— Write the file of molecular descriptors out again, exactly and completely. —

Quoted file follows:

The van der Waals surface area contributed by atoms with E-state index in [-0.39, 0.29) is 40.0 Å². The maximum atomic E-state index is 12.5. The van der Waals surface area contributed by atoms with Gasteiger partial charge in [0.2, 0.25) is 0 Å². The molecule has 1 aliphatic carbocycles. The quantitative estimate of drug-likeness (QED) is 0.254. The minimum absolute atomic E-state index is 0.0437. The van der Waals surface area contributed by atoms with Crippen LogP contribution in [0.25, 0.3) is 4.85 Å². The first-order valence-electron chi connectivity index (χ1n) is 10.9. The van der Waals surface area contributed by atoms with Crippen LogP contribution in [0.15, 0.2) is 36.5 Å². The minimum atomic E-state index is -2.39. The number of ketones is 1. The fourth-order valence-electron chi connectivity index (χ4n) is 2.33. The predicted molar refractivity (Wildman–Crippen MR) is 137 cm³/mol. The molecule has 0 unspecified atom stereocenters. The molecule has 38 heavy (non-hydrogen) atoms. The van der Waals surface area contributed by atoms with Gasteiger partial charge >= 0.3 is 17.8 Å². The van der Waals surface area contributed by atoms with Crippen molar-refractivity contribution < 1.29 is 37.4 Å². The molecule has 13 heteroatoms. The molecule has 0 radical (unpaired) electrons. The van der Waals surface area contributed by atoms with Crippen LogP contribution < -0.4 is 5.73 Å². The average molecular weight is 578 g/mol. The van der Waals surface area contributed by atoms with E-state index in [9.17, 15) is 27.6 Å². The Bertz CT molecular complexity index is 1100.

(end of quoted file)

The van der Waals surface area contributed by atoms with E-state index in [-0.39, 0.29) is 40.0 Å². The maximum atomic E-state index is 12.5. The van der Waals surface area contributed by atoms with Gasteiger partial charge in [0.2, 0.25) is 0 Å². The molecule has 1 aliphatic carbocycles. The quantitative estimate of drug-likeness (QED) is 0.254. The minimum absolute atomic E-state index is 0.0437. The van der Waals surface area contributed by atoms with Crippen LogP contribution in [0.25, 0.3) is 4.85 Å². The first-order valence-electron chi connectivity index (χ1n) is 10.9. The van der Waals surface area contributed by atoms with Crippen LogP contribution in [0.15, 0.2) is 36.5 Å². The minimum atomic E-state index is -2.39. The number of ketones is 1. The fourth-order valence-electron chi connectivity index (χ4n) is 2.33. The predicted molar refractivity (Wildman–Crippen MR) is 137 cm³/mol. The molecule has 0 unspecified atom stereocenters. The molecule has 38 heavy (non-hydrogen) atoms. The van der Waals surface area contributed by atoms with Gasteiger partial charge >= 0.3 is 17.8 Å². The van der Waals surface area contributed by atoms with Crippen molar-refractivity contribution < 1.29 is 37.4 Å². The molecule has 13 heteroatoms. The molecule has 0 radical (unpaired) electrons. The van der Waals surface area contributed by atoms with Crippen LogP contribution < -0.4 is 5.73 Å². The average molecular weight is 578 g/mol. The van der Waals surface area contributed by atoms with E-state index in [9.17, 15) is 27.6 Å². The Bertz CT molecular complexity index is 1100.